investment and not consumption, with negative

consequences for an economy’s growth prospects.


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Recent empirical evidence

on the complementary hypothesis

Thornton and Poudyal (1990) investigate McKinnon’s

hypothesis for Nepal. They model the demand for money

and the savings functions applying the two-stage least

squares econometric technique and using data from 1974

to 1987.

Thornton and Poudyal’s results support McKinnon’s

hypothesis for Nepal.

Demetriades and Luintel (1996) also investigate Nepal,

and find that financial deepening and economic growth

are jointly determined.


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Ghatak (1997) further examines the theory in question,

and he focuses on Sri Lanka’s experience with financial

liberalization.

The paper investigates the invariance of the structural

parameters and the model’s robustness in the light of

Lucas’s critique -stating that a model’s structure is likely

to be affected by agents’ expectations.

Ghatak finds no evidence of Lucas’s critique in his

exercise. His results do unveil a positive and significant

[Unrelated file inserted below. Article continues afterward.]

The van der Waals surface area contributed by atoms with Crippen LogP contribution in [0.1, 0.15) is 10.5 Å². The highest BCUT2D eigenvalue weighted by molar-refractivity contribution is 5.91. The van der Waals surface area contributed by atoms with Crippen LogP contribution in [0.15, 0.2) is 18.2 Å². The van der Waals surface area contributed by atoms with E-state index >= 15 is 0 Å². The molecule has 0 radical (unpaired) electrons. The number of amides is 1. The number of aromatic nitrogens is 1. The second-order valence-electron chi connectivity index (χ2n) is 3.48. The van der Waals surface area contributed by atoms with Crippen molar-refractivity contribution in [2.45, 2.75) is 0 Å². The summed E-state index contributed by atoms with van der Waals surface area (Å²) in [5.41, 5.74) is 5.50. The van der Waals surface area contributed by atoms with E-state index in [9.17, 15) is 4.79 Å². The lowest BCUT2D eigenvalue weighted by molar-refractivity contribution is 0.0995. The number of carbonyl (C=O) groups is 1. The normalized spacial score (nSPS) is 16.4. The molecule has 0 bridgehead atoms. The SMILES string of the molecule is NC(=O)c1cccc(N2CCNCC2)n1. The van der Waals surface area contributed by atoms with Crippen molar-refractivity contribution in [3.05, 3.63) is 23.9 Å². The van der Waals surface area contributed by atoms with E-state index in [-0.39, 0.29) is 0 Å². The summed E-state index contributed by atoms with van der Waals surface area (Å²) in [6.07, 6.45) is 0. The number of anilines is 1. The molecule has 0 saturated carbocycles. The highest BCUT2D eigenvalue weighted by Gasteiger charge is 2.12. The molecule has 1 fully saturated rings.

effect of financial liberalization on economic growth in

Sri Lanka between 1950 and 1987.


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Demetriades and Luintel (1997) study India’s

experience with financial repression policies.

Interestingly, they not only focus on investigating

McKinnon and Shaw’s benchmark postulates on

financial repression’s adverse impact via the real interest

rate.

They also look into the policy’s effect on financial depth.

Demetriades and Luintel develop an index of financial

repression based on several indicators –like interest rate

controls, reserve requirements, and direct credit

programmes- employing the principal components

approach.
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They study the link between the financial repression

index and financial depth using annual time series data

spanning 32 years, and employ competing single

equation cointegration techniques.

Demetriades and Luintel’s key finding is that financial

repression policies had a negative effect in India over

and above the traditional real interest rate effect widely

investigated in the literature.

Demetriades and Luintel (2001) also investigate financial

repression policies in South Korea. In so doing they

employ some of the empirical techniques featuring in

Demetriades and Luintel (1997).


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The authors show that financial deepening will not

improve as a result of increasing the administered deposit